There are many civilizations throughout the world. It’s true, I learned about them in school via film strip documentaries. I even went as far as taking a (required) Anthropology class in college in an attempt to gain a better understanding. One common theme that I learned from these studies is that everyone used some sort of calendar to guide their activities whether it be Solar, Gregorian, or Google. I try to adhere to the Western Calendar as much as possible. To me it makes the most sense, and I can’t find the “Lunar Calendar” setting in Outlook.
One thing that has always intrigued me is the “Retail Calendar”. This calendar tends to revolve around government holidays in which people get Monday’s off of work and include Macy’s 35% off coupons as well as offers of “Bargains! Bargains! Bargains!” at matress stores. ( I do have to add that it is quite fun to see sales based around Columbus Day ). In the spirit of the most peculiar retail holiday of “Christmas in July” I shall share the Christmas traditions of my family.
Christmas Carols: On Christmas eve my family gathers in the piano room. Please note that this isn’t an especially large estate in which there is a wing dedicated to music, it just happens to be the room where the piano is located. Usually my sister tickles the ivories, while the rest of us sing along. What I love about Christmas Carols is that everyone knows the first line … and that is all. Below is an example of the wassailing:
“Silent nigh, holy night, watermelon, watermelon … ”
“Good King Wincelaus looked out, mmm hmmmm mmmmm hmmmm …. “
Towards the end of the singing session, my lil’ brother Mikey (who apparently doesn’t go by Mikey anymore) and I take over. As I take sit at the piano, Mike(y) begins strumming on his Gibson and we perform an amazing rendition of Lee Greenwood’s “God Bless the USA”. The family looks at us with rolled eyes, and the nieceand nephews ask their parents in bewilderment “how come we haven’t sung this Christmas Song before?”. It’s an amazing song and we do an amazing job of singing it.
Present Opening Policies: All presents are to be opened on Christmas morning. I think it is ridiculous to open presents on Christmas eve; there is no way that Santa could have already been to the house prior to that. The one exception is a gift that is left by Mrs. Claus that everyone must open on the 24th; matching pajamas. I think it’s great that she was so thoughtful to have a way to make all the pictures look catalog-like, and mysteriously match pre purchased scrapbooking paper ….
Oh, how could I forget, we also make a human pyramid and take pictures. The strong older children are on the bottom, then the younger siblings, and then a grandchild is usually on top being held by a slacker who couldn’t handle the responsibilities of the bottom row. Typically my mother’s camera works great, until it is time for the pyramid picture. Someone usually spends about 5-10 minutes trying to figure out how to work the camera while those of us on the bottom row are getting elbow’d and knee’d in the kidneys by the person on top. Once the picture is taken it all tumbles to the ground, once again, hurting the people at the bottoms. There have been no fatalities to date.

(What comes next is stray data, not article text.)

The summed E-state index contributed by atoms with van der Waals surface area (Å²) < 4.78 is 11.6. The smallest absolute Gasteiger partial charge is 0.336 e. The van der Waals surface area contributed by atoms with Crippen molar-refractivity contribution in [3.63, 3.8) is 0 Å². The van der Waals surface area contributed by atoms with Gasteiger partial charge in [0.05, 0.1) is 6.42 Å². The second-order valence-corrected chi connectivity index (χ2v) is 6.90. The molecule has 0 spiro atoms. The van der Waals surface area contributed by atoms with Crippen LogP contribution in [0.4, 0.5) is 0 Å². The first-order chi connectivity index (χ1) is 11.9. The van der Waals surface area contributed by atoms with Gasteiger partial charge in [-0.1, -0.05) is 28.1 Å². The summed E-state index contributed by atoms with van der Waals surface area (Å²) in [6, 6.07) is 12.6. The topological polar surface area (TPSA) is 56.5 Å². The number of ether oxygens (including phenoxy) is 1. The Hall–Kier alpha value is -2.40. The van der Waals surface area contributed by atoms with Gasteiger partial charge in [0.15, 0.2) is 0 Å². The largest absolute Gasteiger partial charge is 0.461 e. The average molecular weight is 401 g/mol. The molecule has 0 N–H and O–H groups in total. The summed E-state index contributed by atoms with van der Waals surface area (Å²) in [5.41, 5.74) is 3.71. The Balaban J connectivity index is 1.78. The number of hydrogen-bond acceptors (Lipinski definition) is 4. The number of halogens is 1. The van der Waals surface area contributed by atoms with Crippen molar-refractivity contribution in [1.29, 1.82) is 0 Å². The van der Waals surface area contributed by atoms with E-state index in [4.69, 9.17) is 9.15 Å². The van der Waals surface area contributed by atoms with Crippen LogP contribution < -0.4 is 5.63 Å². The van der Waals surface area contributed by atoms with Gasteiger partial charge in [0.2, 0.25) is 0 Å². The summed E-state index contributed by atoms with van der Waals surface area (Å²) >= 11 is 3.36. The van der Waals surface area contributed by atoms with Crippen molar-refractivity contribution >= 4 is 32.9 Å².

Hot or Not: Two things we love receiving at Christmas (beside massive popcorn tins that end up with lots of caramel corn leftovers) are A) Christmas card photos and B) Christmas letters. We all gather around as close to Christmas day as possible (to ensure that most cards have been received) and vote on A) Who has the best looking family genes and B) Who has the most ridiculously amazing self promoting, gregarious letter. There are a few families that we immediately look for (based on history and of course their incredible families – they’re all gifted you know). We never actually “award” them with an award, or acknowledge to them that they won, that would be tacky. I will however write about it in a blog …
Tested Traditions that didn’t quite work:
Caroling To Our Friends and Neighbors: Although I have referred to my singing many times in this blog, it is actually quite atrocious. Having me sing carols to friends and neighbors is the verbal equivalent of T.P.’ing and egging their homes …
Viewing Christmas Lights: I have a ridiculously large family. It takes multiple vehicles to wind through the various neighborhoods to see Christmas lights people paid someone else to put up. Did I mention that my ridiculously large family tends to get motion sick? Usually the first vehicle loads with the younger children, who are usually whining and arguing. The next vehicle usually consists of the “tweens” who are running late and are usually whining and arguing. The last vehicle are us “adult children” who say we will “bring up the rear” and somehow or another, never quite make it to the car …
Formal Family Photo: Some families look absolutely fabulous in their annual portrait. Whether if be wearing matching denim and white polos or donning their favorite local collegiate sports team attire. The few family portraits we have taken have ended up as e-mail forwards of disbelief.
I’m sure I’m missing out on a few tried and true traditions, but luckily I have another six months to remember them. Merry Christmas in July!